If the `before` and `after` samples are acquired with a known timing relative to the `during` sample (when the emitters are emitting or not as determined by the current phase of their corresponding modulation functions), an intermediate estimate of the `during` sample with the emitters off can be interpolated. If the time between the `before` and `during` samples and the `during` and `after` samples is the same, the interpolation is simply the sum of the `before` and `after` sample values divided by 2. This interpolated value can be subtracted from the actual sample acquired during the emitter activation time to compensate for ambient light and interference of low frequency relative to the sample rate.
 Preferably, the interval between all three samples is short relative to the modulation rate of typical interferers.
 A useful value can be derived from the `before` and `after` samples when the difference between them is calculated. This gives an approximate measure of the noise and interference present at frequencies which are high relative to the sampling rate. This noise estimate can advantageously be used to generate alarms or inhibit the generation of scan data if the amount of noise and interference is excessive (meaning the scan data is of dubious quality).
 By comparing the noise estimate with the results of the correlation process, the signal-to-noise ratio of the signal at a detector can be estimated for each emitter. This can be used to control the emitter power as described in our co-pending specification (PCT application claiming priority from Irish Patent Application S2008/0653).
 When sampling rapidly and with fixed timing, the `before` sample of one function bit period may be the `after` sample of the previous bit period.
 FIG. 7 is a flowchart showing one way of generating a set of modulation functions. A set of aperiodic sequences of the required length is generated and tested for mutual orthogonality. The number of ones and/or zeroes in each position is checked across the set of sequences. If a threshold has been set (e.g. no more than 11 ones in the same position in each of 16 sequences) then a comparison is made with this threshold, and additional candidate sequences are substituted until the threshold is met. If no threshold has been set, the process continues by discarding and replacing sequences until an optimal solution is reached.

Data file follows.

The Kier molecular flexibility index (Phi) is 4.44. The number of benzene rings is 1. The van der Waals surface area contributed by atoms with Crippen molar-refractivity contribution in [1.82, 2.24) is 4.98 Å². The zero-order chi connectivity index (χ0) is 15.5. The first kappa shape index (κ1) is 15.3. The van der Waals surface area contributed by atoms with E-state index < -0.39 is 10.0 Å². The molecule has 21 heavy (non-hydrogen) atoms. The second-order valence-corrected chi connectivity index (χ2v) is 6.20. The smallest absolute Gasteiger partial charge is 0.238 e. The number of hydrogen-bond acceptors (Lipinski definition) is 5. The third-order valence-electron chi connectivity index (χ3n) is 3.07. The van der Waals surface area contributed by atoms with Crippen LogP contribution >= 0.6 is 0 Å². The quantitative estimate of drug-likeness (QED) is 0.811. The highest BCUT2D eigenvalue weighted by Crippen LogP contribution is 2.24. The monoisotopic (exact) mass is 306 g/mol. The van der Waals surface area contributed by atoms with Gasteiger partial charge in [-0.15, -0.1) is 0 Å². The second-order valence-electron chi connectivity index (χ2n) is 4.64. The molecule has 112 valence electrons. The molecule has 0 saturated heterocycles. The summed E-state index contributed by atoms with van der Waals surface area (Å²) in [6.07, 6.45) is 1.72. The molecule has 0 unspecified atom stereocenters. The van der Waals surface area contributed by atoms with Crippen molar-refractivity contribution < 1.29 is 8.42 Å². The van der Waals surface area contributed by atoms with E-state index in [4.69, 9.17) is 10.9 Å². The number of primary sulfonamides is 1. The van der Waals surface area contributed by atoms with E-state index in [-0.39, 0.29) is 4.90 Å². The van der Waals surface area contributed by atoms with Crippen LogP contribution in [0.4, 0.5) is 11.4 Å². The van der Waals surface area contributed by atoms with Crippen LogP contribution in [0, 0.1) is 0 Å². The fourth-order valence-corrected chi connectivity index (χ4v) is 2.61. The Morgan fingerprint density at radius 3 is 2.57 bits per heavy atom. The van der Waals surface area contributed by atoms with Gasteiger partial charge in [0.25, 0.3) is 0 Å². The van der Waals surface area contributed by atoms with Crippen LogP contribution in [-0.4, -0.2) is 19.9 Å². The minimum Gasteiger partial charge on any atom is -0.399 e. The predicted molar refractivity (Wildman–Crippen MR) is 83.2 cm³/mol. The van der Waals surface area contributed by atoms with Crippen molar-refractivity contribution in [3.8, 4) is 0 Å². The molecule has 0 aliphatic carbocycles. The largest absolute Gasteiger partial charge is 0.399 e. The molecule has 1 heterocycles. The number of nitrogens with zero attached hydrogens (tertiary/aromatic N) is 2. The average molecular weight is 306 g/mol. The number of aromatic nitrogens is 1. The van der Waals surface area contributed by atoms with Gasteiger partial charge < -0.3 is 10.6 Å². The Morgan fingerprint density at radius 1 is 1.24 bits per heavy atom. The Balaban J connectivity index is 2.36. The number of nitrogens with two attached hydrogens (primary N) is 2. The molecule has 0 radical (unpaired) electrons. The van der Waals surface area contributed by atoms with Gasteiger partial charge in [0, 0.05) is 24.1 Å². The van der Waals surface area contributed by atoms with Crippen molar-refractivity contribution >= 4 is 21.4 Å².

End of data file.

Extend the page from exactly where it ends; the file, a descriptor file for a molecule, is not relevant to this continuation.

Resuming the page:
Alternatively, one could generate families of mutually orthogonal sequences and, within each such family, select the required number of functions (e.g. 16 functions to drive a group of 16 emitters) based on the optimal solution in terms of highest minimum number of simultaneous "off" states and/or lowest maximum number of simultaneous "on" states. This could be repeated for several such families of mutually orthogonal functions up to and including exhaustively testing all such sequences of length N to find the optimal solution.
 The invention is not limited to the embodiment described herein but can be amended or modified without departing from the scope of the present invention.
Patent applications by Owen Drumm, Dublin IE
Patent applications by RAPT IP LIMITED
Patent applications in class Including optical detection
Patent applications in all subclasses Including optical detection